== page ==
Crestline fire suspect appears in court

Prosecutor says teen has been cooperating since school burned




A 17-year-old boy accused of setting a fire that destroyed Vancouver’s Crestline Elementary School 15 months ago made his first appearance Thursday in Clark County Juvenile Court.

Dylan Mork has been charged with second-degree arson and is scheduled to be arraigned June 26.

Neatly dressed in a dark suit, Mork appeared Thursday with his parents and his attorney, Jack Green, in front of Superior Court Commissioner Dayann Liebman.

Deputy Prosecutor Dan Gasperino told the court Thursday that Mork has been cooperating with prosecutors and police since the beginning of the investigation into the fire on Feb. 3, 2013. However, investigators didn’t announce that the fire was human-caused, or that they had a suspect, until last month.

“Mr. Mork’s attorney has been in constant contact with us and police,” Gasperino said. “As such, we don’t have any release concerns.”

Mork was summoned to the court, rather than arrested and booked into the Juvenile Detention Center. Liebman said she would allow him to continue living with his parents while the case is prosecuted.

The overall cost of the fire is projected to reach $22 million by September when a replacement school opens, according to officials with Evergreen Public Schools.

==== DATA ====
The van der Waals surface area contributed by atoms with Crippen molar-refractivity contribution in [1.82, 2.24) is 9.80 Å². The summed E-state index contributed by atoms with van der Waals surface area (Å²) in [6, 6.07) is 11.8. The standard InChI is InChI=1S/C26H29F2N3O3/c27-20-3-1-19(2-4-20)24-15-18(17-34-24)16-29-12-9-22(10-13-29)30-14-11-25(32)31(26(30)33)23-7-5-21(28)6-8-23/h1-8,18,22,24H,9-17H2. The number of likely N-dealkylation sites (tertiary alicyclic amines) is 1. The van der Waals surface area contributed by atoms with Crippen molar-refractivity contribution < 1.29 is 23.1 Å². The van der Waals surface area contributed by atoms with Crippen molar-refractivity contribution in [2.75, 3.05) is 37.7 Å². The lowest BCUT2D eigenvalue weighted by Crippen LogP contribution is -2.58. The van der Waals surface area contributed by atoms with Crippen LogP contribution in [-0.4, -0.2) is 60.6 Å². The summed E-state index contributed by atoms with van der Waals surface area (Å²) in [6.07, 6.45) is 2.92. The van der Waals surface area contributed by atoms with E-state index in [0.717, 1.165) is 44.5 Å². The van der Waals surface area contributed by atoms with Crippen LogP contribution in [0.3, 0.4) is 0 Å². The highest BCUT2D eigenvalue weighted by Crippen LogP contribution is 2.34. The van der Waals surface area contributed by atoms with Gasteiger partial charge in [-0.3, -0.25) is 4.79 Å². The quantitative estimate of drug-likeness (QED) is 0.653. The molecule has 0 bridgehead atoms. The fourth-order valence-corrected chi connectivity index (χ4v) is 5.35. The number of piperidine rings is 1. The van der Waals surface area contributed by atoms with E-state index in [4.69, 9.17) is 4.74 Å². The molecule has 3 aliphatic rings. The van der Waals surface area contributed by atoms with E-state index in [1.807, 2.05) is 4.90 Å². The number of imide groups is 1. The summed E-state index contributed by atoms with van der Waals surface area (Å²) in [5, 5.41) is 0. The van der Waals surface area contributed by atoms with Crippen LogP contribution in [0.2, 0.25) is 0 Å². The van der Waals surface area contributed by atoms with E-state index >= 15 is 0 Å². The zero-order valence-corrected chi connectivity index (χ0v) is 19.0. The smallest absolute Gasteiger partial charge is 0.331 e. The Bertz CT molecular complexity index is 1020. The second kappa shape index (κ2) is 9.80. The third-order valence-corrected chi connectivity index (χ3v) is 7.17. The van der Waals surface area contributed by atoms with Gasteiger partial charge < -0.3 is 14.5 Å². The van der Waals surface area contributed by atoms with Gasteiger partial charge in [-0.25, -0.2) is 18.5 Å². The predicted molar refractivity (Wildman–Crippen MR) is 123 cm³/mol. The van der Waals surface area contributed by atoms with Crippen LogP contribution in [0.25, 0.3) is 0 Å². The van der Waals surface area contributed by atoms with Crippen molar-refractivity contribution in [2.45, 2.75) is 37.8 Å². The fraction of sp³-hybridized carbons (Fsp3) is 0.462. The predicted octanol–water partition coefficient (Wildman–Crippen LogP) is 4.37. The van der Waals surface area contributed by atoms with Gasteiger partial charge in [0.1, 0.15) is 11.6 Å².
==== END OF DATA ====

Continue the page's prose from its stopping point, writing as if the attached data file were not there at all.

The three-alarm early-morning fire destroyed the school, at 13003 S.E. Seventh St., and displaced 500 students and 50 staff for the rest of last school year and all of this year.

An official with Canfield, the third-party administrator for the district’s schools insurance association, has said that the association may sue Mork’s parents for damages. Phil Riche, Canfield’s vice president, has said the association’s attorneys likely would wait to take any civil action until the criminal case is resolved.

Mork, a junior at Mountain View High School, is a first-year student in the restaurant management program at the Clark County Skills Center. He never attended Crestline Elementary. He was 15 at the time of the fire.

After the fire, students and staff were divided by grade level and sent to five elementary schools for the remaining four months of last school year. This school year, students and staff are housed at temporary quarters on the former Hewlett-Packard campus on Southeast 34th Street that is now owned by SEH America.

The new Crestline school is set to be completed Aug. 1 to give teachers time to move in and set up their classrooms. The school will have upgraded technology, security and, notably, fire-suppression systems. Those weren’t required at the time the original Crestline was constructed in the early 1970s. The new school is being built on an updated plan and will resemble Endeavour Elementary.

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